This is a tek-tek, as it’s called by the tribal people of Ratanakiri; in Vietnam just across the border it’s the Nguoi Roung, and in Borneo it’s the Batutut.
When I first heard of it I thought it was a version of the neak-ta, the Cambodian spirits who own specific forests and hills and so on, but it’s far more physical:
American soldiers in Vietnam had encounters with what was described as “an orangutan-like creature” … A veteran of the war, now a special investigator for the U.S. Customs Service, who was in Bangkok to investigate the illegal reptile trade, told us that 2 men in his platoon had had their heads torn off by the powerful beast.
(From “The Soul of the Tiger”, in Save Virachey National Park on Face Book).
So it’s a cryptid, which is another way of saying nobody knows. The carving was photographed by Greg McCann, a conservationist, who saw it in a remote corner of Cambodia where the borders of Laos and Vietnam meet. “Remote” means days away from the nearest village, the nearest human. There was more than just the carving, too – this is the Phnom Penh Post’s write-up:
It was a loud evening deep in the jungle, the crickets, frogs and odd cicadas were busy playing their usual nighttime symphony. A group of trekkers were getting ready to bunk down for the night.
“My friend was zipped up in his hammock and beginning to doze off, when he noticed that all of the insects had stopped making sounds: the jungle went completely silent,” said Greg McCann, a field coordinator for Habitat ID, a conservation group working in Virachey National Park, where the trekkers were camping.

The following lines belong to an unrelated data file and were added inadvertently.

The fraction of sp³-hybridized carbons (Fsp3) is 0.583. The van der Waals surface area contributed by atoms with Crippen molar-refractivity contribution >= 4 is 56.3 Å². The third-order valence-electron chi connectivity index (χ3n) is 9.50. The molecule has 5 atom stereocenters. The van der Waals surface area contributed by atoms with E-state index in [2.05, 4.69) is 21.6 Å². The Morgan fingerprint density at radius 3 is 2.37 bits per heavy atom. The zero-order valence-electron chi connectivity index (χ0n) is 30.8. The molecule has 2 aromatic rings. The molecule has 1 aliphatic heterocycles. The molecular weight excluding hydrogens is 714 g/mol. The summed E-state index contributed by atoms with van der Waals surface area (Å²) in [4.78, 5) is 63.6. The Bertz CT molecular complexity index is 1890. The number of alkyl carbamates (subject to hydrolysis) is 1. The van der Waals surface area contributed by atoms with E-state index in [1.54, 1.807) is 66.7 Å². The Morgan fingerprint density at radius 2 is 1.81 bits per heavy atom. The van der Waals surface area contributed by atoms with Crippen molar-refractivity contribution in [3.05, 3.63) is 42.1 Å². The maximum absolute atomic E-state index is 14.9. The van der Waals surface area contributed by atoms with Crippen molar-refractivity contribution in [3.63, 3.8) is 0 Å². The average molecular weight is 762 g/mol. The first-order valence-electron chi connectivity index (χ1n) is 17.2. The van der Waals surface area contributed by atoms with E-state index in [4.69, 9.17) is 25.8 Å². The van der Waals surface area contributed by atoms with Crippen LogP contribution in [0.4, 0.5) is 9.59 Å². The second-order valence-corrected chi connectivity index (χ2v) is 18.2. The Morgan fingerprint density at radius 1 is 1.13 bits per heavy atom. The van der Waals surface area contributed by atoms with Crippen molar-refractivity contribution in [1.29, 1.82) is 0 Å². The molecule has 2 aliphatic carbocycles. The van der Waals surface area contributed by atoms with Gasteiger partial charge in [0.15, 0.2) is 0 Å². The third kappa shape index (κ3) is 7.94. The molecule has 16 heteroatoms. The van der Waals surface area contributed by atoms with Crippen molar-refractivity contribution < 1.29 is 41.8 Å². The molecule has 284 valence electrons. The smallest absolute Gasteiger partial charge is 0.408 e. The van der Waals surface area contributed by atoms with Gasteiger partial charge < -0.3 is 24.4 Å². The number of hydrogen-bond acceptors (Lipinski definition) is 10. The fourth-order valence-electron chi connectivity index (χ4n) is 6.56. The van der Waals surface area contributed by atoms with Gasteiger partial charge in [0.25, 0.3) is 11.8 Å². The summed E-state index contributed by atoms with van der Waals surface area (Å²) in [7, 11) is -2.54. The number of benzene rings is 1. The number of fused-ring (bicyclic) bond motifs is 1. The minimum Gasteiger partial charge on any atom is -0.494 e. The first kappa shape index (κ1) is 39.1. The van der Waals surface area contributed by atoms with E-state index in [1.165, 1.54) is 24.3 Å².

A few moments later, a horrid smell engulfed the camp – the trekkers all emerged from their tents to find its source. A minute after that, the smell had gone and the insects and frogs returned.
Virachey National Park is one of Cambodia’s last wild places, and Greg McCann’s task is to set camera traps to discover what it holds. Someone has said that Virachey might as well be ground zero for the Earth’s sixth mass extinction event (100,000 species every year), so it’s important:
McCann and his team have been able to document populations of iconic mammal species on the brink of disaster: Asiatic black bear, sun bear, gaur, dhole, stubbed-tail macaque, sambar deer, clouded leopard, and binturong among many others.
The jungles of Laos and Vietnam have been largely hunted out, and Cambodia isn’t far behind – Here’s Our Mr Nixon describing a visit to the pepper plantations near Kampot in the early 1950s:
We took the same road leading to Kep … turned left at a fork onto a dirt road … the road narrowed down to a mere path … made our way on foot … the jungle was thickly populated by tigers and wild boars…”
Not any more it isn’t – now it’s simply thickly populated. People are the problem, they refuse to share and won’t play nicely. But they can also be the solution:
Habitat ID is hoping to create an ecotourism model around Virachey to incentivize the local populations away from the illegal logging, poaching, and mining that is decimating the ecosystem. … “Virachey is truly one of the last bastions of wildlife in Indochina [says McCann]]. And with its upland savannah hills it is one of the most beautiful places in Southeast Asia.”
Whether the tek-tek still roams those hills I do not know, but Virachey is worth saving even without head-ripping cryptids. It’s getting late – in the 1990s there were tigers in the forests, but they’ve go the way of the tigers of Kampot. If you’d like to learn more, visit the Save Virachey National Park website – updates, videos, stories, invitations to join forthcoming expeditions, and a donation button towards the bottom of the page.
• Chelsea Chapman, Tek-Tek, the Yeti of Cambodia, Phnom Penh Post, 8 November 2014
• Save Virachey National Park, Facebook.com
• Aaron Lowinger, Fundraiser for Habitat ID in Virachey National Park, Dailypublic.com
Nice piece, I have never seen a tek tek, but will look out for them.
I’m thinking of selling very top-end tours to Virachey in search of them. Cameras only, of course.